Venture capitalists, disillusioned with the IPO process, are warming to blank-check deals in 2020.
SPACs, or special purpose acquisition companies, are publicly traded shell companies that can merge with private companies and offer them a different route to debuting on the public market. As market uncertainty prompted by the pandemic has prompted companies to rethink how to go public, venture capitalists are pointing to reports of tech IPOs being mispriced, and crowning the blank-check company as the IPO’s successor.
Bill Gurley of Benchmark Capital tweeted, “No question about it that the rampant/worsening underpricing of traditional IPOs has created a situation where SPACs actually have a lower cost of capital. SPACs are popular now & gaining steam/legitimacy. Wouldn't be surprised to see a VC raise a SPAC.”
Interesting thread. No question about it that the rampant/worsening underpricing of traditional IPOs has created a situation where SPACs actually have a lower cost of capital. SPACs are popular now & gaining steam/legitimacy. Wouldn't be surprised to see a VC raise a SPAC. https://t.co/cbVY002lOa— Bill Gurley (@bgurley) July 16, 2020
Some venture capitalists have already begun to do so. Chamath Palihapitiya, whose investment firm Social Capital switched from focusing on VC investments to the public market, has raised nearly $1.1 billion across two of SPACs.
💪🏽👍🏽👊🏽 https://t.co/JxkYMets7u— Chamath Palihapitiya (@chamath) April 28, 2020
A high-profile deal between Richard Branson’s Virgin Galactic and Palihapitiya’s blank-check vehicle Social Capital Hedosophia first helped bring about a resurgence in the SPAC’s popularity earlier this year. As of Thursday, the company’s shares were up more than 90% since the beginning of the year, as investors cheered the space exploration company’s appointment of a former Disney executive as its new CEO.
Although the company hasn’t capitalized off investor confidence by ramping up hiring, its workforce has remained fairly stable — a fairly positive sign amid the mass layoffs that have taken place across the economy during the pandemic.
Blank check company Diamond Eagle Acquisition Corp also saw its stock price jump more than 200% after it announced a three-way merger with the popular fantasy sports site DraftKings, and the sports-betting software company SBTech in December 2019. The company’s stock price continued to rise after it completed its merger in April 2020.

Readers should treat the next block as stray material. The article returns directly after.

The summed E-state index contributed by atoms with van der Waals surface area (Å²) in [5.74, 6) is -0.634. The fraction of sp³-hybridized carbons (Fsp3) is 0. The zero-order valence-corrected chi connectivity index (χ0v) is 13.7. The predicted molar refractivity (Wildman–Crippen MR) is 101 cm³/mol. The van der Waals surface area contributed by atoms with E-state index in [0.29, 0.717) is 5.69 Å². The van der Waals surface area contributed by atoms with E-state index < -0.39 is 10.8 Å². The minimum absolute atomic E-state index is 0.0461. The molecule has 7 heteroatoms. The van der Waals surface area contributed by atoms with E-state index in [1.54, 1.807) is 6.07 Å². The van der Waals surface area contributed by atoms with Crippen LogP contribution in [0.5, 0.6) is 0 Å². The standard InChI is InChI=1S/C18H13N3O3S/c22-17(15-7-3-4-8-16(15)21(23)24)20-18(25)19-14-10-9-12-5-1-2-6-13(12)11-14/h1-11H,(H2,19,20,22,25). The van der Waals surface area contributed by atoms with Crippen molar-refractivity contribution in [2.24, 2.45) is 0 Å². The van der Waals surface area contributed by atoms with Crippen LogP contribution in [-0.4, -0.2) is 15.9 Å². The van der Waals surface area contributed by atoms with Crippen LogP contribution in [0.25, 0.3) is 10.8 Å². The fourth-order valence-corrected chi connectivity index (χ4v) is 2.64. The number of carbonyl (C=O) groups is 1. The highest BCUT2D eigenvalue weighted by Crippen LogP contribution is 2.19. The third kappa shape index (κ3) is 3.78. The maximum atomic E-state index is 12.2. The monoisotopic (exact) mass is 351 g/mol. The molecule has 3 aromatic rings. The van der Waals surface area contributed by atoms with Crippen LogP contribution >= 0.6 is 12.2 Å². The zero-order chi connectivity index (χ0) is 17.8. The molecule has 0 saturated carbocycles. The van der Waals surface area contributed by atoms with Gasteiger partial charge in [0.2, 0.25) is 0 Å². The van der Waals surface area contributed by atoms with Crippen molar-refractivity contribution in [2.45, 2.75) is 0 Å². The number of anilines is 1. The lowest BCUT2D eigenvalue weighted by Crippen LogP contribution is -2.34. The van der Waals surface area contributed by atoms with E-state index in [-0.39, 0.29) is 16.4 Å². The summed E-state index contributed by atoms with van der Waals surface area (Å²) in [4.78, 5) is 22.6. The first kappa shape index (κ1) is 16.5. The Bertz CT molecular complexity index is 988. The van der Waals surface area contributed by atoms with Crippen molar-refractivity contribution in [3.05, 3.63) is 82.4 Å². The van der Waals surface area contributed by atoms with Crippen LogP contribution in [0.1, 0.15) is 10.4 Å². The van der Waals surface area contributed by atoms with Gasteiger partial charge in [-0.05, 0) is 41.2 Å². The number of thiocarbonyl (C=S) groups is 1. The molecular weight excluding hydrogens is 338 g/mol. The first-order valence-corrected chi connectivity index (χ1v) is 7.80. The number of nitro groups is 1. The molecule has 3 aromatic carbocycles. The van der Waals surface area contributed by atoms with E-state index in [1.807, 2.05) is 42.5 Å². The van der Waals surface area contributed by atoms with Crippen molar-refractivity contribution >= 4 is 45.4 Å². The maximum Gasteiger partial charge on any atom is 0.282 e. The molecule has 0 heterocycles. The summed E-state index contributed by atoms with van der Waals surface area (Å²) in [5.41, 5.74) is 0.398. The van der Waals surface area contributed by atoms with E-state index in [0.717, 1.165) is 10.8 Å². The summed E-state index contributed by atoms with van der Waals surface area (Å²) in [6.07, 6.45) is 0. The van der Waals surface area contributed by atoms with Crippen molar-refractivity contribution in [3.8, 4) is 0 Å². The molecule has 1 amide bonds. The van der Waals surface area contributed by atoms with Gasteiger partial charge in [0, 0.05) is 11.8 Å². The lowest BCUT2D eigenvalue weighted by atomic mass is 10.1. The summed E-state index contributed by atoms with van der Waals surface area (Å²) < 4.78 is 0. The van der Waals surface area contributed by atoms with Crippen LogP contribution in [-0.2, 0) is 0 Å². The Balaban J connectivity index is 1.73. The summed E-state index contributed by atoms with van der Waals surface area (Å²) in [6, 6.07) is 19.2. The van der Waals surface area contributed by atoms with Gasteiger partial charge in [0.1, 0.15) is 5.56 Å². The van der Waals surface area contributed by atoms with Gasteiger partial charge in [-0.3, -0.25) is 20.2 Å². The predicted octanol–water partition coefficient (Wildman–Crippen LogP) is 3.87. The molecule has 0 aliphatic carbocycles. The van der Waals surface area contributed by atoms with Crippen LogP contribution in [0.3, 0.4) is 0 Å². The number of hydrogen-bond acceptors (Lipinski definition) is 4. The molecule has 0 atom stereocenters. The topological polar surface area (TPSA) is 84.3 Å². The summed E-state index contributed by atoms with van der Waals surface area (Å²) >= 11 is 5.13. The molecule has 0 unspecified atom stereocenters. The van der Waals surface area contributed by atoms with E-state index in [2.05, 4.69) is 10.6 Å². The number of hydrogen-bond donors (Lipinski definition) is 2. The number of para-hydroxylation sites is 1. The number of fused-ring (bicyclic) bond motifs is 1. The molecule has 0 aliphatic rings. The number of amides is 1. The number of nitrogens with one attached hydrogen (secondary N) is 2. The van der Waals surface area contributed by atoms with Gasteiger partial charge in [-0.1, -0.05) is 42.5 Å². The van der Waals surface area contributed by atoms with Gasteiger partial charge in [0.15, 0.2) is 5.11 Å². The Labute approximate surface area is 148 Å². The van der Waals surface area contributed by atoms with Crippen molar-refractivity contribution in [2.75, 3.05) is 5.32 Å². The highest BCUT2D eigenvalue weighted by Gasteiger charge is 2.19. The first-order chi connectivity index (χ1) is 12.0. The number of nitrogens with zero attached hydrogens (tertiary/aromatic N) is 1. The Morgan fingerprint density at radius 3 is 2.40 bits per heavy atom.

That said, the company’s headcount hasn’t seen gains. While DraftKings’ employee count experienced massive bumps in April and July, part of those gains can be attributed toward the three-way merger, which caused SBTech’s workforce to be folded into DraftKings’ overall staff count.
Meanwhile, the overall job listings available at the company appears to have declined (not shown).
Despite their performance so far, current market uncertainty amid the coronavirus has pushed the popularity of SPACs to new highs. At least 41 SPACs have gone public so far this year, according to SPACInsider.com. That’s ahead of pace compared to the total 59 blank-check companies that went public by the end of 2019 — and venture capitalists like Gurley and Palihapitiya stress that the process may be superior to the IPO.
“Traditional IPOs are very fraught with principal agent problems by the banks, who try to feed cheap stock and poor price performance to other customers of theirs,” Palihapitiya explained on the podcast 20VC. The IPO process, which can take more than 18 months to complete, was “a little Byzantine and broken,” Palihapitiya added.
But SPACs can merge with private companies to take them public in roughly 3 months, per Palihapitiya. The process allows selling companies to skip past the process of wooing prospective investors, SEC document reviews and market uncertainty.
And the evidence suggests that the popularity of SPACs is here to stay. Just this past week, healthcare provider MultiPlan and electric car maker Fisker announced plans to go public via blank-check mergers. Meanwhile, the hedge fund magnate Bill Ackman raised his blank-check company’s target to $4 billion, Reuters reported.
“There’s all these arcane rules that you can work around that a SPAC solves,” Palihapitiya reiterated on the podcast 20VC.
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